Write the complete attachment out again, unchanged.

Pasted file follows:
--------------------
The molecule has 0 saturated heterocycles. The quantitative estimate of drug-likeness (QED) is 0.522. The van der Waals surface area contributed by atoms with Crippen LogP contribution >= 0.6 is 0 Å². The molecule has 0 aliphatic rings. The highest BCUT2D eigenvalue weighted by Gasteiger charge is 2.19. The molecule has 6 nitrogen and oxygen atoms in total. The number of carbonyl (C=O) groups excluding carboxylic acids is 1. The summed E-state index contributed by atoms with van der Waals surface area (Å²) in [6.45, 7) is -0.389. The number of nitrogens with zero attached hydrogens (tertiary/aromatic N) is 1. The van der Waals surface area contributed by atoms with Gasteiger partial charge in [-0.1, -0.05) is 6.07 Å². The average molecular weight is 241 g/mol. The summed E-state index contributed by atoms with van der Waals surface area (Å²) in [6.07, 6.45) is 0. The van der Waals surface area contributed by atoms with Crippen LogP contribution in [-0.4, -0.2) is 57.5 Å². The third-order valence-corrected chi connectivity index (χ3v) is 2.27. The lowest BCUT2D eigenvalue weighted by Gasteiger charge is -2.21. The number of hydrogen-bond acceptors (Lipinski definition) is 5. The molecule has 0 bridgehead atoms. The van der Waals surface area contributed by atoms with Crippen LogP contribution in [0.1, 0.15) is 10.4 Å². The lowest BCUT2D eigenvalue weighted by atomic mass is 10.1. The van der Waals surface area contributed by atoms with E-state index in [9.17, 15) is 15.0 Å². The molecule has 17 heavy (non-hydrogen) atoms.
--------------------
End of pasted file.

The molecule has 0 saturated heterocycles. The quantitative estimate of drug-likeness (QED) is 0.522. The van der Waals surface area contributed by atoms with Crippen LogP contribution >= 0.6 is 0 Å². The molecule has 0 aliphatic rings. The highest BCUT2D eigenvalue weighted by Gasteiger charge is 2.19. The molecule has 6 nitrogen and oxygen atoms in total. The number of carbonyl (C=O) groups excluding carboxylic acids is 1. The summed E-state index contributed by atoms with van der Waals surface area (Å²) in [6.45, 7) is -0.389. The number of nitrogens with zero attached hydrogens (tertiary/aromatic N) is 1. The van der Waals surface area contributed by atoms with Gasteiger partial charge in [-0.1, -0.05) is 6.07 Å². The average molecular weight is 241 g/mol. The summed E-state index contributed by atoms with van der Waals surface area (Å²) in [6.07, 6.45) is 0. The van der Waals surface area contributed by atoms with Crippen LogP contribution in [-0.4, -0.2) is 57.5 Å². The third-order valence-corrected chi connectivity index (χ3v) is 2.27. The lowest BCUT2D eigenvalue weighted by Gasteiger charge is -2.21. The number of hydrogen-bond acceptors (Lipinski definition) is 5. The molecule has 0 bridgehead atoms. The van der Waals surface area contributed by atoms with Crippen LogP contribution in [0.1, 0.15) is 10.4 Å². The lowest BCUT2D eigenvalue weighted by atomic mass is 10.1. The van der Waals surface area contributed by atoms with E-state index in [9.17, 15) is 15.0 Å². The molecule has 17 heavy (non-hydrogen) atoms.